The second precondition would be an intellectual unity. Since we conductors work with musicians and we are not the music makers, we all need to achieve an intellectual unity. We could never get into Flow if all the people on stage think the same and understand the musical search we are up to. This precondition is specific to conducting but I think that since conducting is such a mysterious form of communication, one could use it in a search for an experience, which is particular.

If we all agree to all this preconditions and to the fact the flow could take place in a musical performance, we now need to approach the fact that when flow is on stage, flow might get to the public. Could it be that a very exciting concert is a concert where the public passively experience some kind of flow? Or could the public experience flow without it being experienced on stage too?

Listeners often say that they have lost track of time during the concert, or that they didn’t feel the uncomfortable seats from the moment the music starts. Those are similar to the description of flow in other activities only that in listening to a concert those descriptions are not enough in order to call this a full experience of Flow. I will explain, being in a concert is not enough in order to define this experience as an active one, which could lead the listener to a certain flow feeling.  Being a listener cannot enter into the definition of people  who “are completely involved in something” because being in a concert is only one part of the “being involved in something”. The second part must come from the stage. Since the stage is the mechanism that makes the music, the stage must experience flow in order for the public to establish a complete flow experience. How do the stage experience flow? As we already explained, when all the preconditions are achieved together with the fact that music contains old and hidden sensations, all together could bring us to experience flow in music making. It is not enough to have inspiration, or to have beautiful hair; one must unite all the conscious and hidden elements in the score into sound and movement. When this is achieved on stage, the musical impact on the public is so profound that it touches their hidden and old symbols using their ears, and brings them closer to the flow.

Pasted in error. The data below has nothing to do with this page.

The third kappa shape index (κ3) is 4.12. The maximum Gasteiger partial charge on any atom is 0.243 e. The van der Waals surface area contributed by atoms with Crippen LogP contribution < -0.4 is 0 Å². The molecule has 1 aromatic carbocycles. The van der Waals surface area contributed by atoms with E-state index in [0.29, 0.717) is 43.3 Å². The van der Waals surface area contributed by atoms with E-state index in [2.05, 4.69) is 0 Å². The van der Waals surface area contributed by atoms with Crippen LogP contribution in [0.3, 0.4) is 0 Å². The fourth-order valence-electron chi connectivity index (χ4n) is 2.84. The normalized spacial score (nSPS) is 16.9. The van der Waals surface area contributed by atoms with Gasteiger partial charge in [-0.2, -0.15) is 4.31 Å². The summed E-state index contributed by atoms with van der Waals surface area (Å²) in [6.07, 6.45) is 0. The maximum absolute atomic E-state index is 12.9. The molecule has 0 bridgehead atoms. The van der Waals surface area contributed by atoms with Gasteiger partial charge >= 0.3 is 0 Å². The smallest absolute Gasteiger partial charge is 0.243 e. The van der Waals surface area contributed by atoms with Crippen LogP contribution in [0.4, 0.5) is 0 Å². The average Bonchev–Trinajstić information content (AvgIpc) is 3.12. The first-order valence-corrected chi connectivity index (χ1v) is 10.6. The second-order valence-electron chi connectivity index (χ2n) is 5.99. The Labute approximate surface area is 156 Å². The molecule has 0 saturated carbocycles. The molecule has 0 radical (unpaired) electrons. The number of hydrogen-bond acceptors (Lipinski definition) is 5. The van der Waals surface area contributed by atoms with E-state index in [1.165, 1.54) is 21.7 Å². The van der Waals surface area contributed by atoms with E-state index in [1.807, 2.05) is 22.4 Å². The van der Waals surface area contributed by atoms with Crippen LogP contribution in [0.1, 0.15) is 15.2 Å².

All this must be the musical information received by the ears. The mind of the public receives the music, elaborate it and brings it to the point it touches our inner sensations, some personal and some mutual to all humankind (ancient primitive sensations).
To this we need to add the musical experience achieved by watching. Our eyes take an important role in our search for Flow in the concert hall. When our ears have achieved all this, our eyes must receive the same quality of information. The conductor and musicians who experience flow, using their body’s, must transmit this unity to the public in way that the ears and the eyes elaborate the same core using deferent receivers. The physical and intellectual unity is the most important condition to flow sharing. Each of the organs has a different way to elaborate information, but flow appears when each of them elaborates the information in its own way, only that during flow both mechanisms share the same sensations. The ears manage to construct what the eyes see, and the eyes manage to picture what the ears hear.
At this precise moment, I believe, flow of its best appears and throws us into a great musical sensation.